Opening credits. One weekend in 1947, teenaged filmmaker, music video forefather, fledgling occultist, and eventual Mick Jagger collaborator Kenneth Anger shoots a short film of homoerotic surrealism called Fireworks in his parents’ empty house in Beverly Hills. The stated intention is to capture “the explosive pyrotechnics of a dream,” and it does so with ghostly brutality, distilling a potent, symbolically charged amalgam of desire, dread, violence, and the tentative trappings of magick that would occupy Anger (an Aleister Crowley acolyte) in later years.
Almost seventy years later, Dream All Over, the fourth full-length album by the cinematically-minded Los Angeles rock and roll band Gun Outfit—and their first with Paradise of Bachelors—describes a comparable flickering and dimming of dreams, that moment when the lights go up, and the “temporary relief” of sleep’s “imaginary displays” dissolves into stark, deadening lucidity. The songs are suffused with a slyly cynical hangover/hangman’s humor that evokes, from the perspective of “a stranger / getting stranger still,” L.A.’s disorienting simulacrum kingdom of crawling pictures: “I looked familiar in a foreign land / I couldn’t speak, but I could understand / From another life I rode / Into a desert of my own / And when I put my blanket down / I’m going to dream all over” (“Legends of My Own”).
The dangerous California obliquely mapped by Gun Outfit herein bears little resemblance to Tinseltown fantasies, except insofar as the incantatory dialogues of singers Carrie Keith (guitar, vocals, slide) and Dylan Sharp (guitar, vocals, banjo, balalaika) throw off a muted, wary carnal heat, the lingering afterimage of spent desire. (“Isn’t enchantment what we like?” asks the song “In Orbit,” dubiously.) Instead the inscape drawn through Dream All Over navigates the dark side of the moon—the Hollywood Babylon L.A. of Kenneth Anger and David Lynch, Father Yod and Charlie Manson, muscle cars and drought—as reflected upon a pair of road-weary human hearts. As Dylan sings in “Only Ever Over,” “Out here on the West coast where the ocean eats the sun / We’ve known for a long time the end’s already come.”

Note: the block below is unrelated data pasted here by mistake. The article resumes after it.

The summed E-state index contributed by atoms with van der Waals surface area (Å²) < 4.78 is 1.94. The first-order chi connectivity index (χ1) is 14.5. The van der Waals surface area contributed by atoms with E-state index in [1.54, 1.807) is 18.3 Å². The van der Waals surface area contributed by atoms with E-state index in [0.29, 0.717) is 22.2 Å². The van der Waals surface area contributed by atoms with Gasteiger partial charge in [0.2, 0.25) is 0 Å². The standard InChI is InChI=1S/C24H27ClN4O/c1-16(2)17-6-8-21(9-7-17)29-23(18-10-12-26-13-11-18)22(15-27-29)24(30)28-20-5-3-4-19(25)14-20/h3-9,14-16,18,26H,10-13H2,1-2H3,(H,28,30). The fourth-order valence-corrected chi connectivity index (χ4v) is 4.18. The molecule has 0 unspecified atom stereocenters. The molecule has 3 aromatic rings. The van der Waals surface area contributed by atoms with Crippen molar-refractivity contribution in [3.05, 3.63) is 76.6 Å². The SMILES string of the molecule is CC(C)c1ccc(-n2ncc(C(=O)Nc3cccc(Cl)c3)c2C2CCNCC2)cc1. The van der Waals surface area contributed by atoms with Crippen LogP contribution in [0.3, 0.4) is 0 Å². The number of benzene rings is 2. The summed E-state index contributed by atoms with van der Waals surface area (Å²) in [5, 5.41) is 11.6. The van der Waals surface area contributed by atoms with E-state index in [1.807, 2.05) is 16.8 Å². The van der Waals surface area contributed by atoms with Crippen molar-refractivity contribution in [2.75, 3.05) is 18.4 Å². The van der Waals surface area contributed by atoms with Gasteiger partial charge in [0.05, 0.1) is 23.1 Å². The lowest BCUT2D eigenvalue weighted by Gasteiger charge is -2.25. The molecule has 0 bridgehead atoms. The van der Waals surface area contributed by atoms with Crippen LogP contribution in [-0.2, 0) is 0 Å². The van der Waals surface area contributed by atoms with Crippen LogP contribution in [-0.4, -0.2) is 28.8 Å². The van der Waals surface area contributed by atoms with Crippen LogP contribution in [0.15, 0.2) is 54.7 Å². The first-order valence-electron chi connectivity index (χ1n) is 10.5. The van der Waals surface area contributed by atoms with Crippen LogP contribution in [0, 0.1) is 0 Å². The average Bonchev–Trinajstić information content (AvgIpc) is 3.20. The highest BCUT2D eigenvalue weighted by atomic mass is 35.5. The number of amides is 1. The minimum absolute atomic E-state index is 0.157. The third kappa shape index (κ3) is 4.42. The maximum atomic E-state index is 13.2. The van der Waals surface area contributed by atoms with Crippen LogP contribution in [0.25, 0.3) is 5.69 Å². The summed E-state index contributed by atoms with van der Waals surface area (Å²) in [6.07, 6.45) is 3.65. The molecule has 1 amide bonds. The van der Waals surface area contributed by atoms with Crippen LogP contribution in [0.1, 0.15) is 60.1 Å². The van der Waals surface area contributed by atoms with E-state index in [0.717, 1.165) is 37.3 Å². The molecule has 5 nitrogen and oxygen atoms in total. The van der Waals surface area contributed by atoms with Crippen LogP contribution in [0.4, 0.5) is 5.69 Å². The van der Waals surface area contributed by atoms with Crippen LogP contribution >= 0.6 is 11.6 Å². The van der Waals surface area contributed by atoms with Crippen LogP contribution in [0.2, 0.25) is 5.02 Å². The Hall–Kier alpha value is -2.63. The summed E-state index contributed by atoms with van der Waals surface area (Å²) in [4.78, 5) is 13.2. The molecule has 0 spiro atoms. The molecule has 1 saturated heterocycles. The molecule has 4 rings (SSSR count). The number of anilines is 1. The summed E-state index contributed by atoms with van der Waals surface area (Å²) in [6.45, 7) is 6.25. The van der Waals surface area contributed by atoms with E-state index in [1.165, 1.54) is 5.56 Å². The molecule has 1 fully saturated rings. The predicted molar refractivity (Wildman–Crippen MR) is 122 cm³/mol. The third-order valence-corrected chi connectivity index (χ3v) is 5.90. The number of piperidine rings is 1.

The band members, all of whom have made or worked on their own and others’ low-budget, homebrew art films in various capacities, draw from the syntax and systems of cinema, in two senses: the songs invoke imagistic memories and unfold like dreams unremembered upon waking, but they also rely on staunchly collaborative team processes. The unmistakable rhythm section of Daniel Swire (drums, percussion) and Adam Payne (bass, also of Residual Echoes) fuel Dylan and Carrie’s spacious, enmeshed guitar work with a corporeal throb, and all decisions are democratically decided. Friend and mentor Henry Barnes (Amps for Christ/Man Is the Bastard) plays three different homemade electric sitars on the record. Facundo Bermudez (Ty Segall, No Age) engineered and co-produced.
Although reared in the realm of hardcore punk aesthetics, these days Gun Outfit bears a greater sonic and songwriterly kinship to the likes of Lee Hazlewood or Blaze Foley than to anything released in the heyday of the SST label. But there is an unspoken understanding throughout their recordings, but pointedly so on Dream All Over, that punk rock is folk music, certainly as much as honky-tonk belongs to the American folk tradition. But the band somehow communicates this kinship by barely acknowledging the formal tropes of either genre. It’s a compellingly elusive aesthetic strategy articulated in the withering “Gotta Wanna”: “I wanna squirm around / I’m a wild primate / Can’t never make no art / When my clothing chafes.”
There are many such moments on Dream All Over, deflating lyrical reversals that frame these plainspoken riddles with devastating regret and resignation, in the manner of all great country songs. The existential beach-blanket bingo ritual of “Came to Be” (“futility,” we learn, is “the reason for the partying”) ends with a scathingly dismissive indictment: “And that’s what I know of Paradise.” “Worldly Way” finishes with a desolate aphorism: “Oh world, what knowledge do you teach? / To grow a tail and chase it / Or sit awhile in grief.” The album begins with a cautious, nodding admission of our powerlessness to resist the dominion “Of the often noticed clock / And its fascist frame.” But it ends with a glimmer of prehistoric hope, a “temporary relief”: “So cup a little coal / Try to make it glow / We’re going to have a fire before we go.” End credits.
Wonderfully evocative, channeling a line of road-worn blues that exudes Zen-like calm and collectedness. Sublimely textured guitars spin off one another into an ether of faded memory, next to skeletal patches of warm, crawling psychedelia. One of the most overlooked guitar bands going. – Jenn Pelly, Pitchfork
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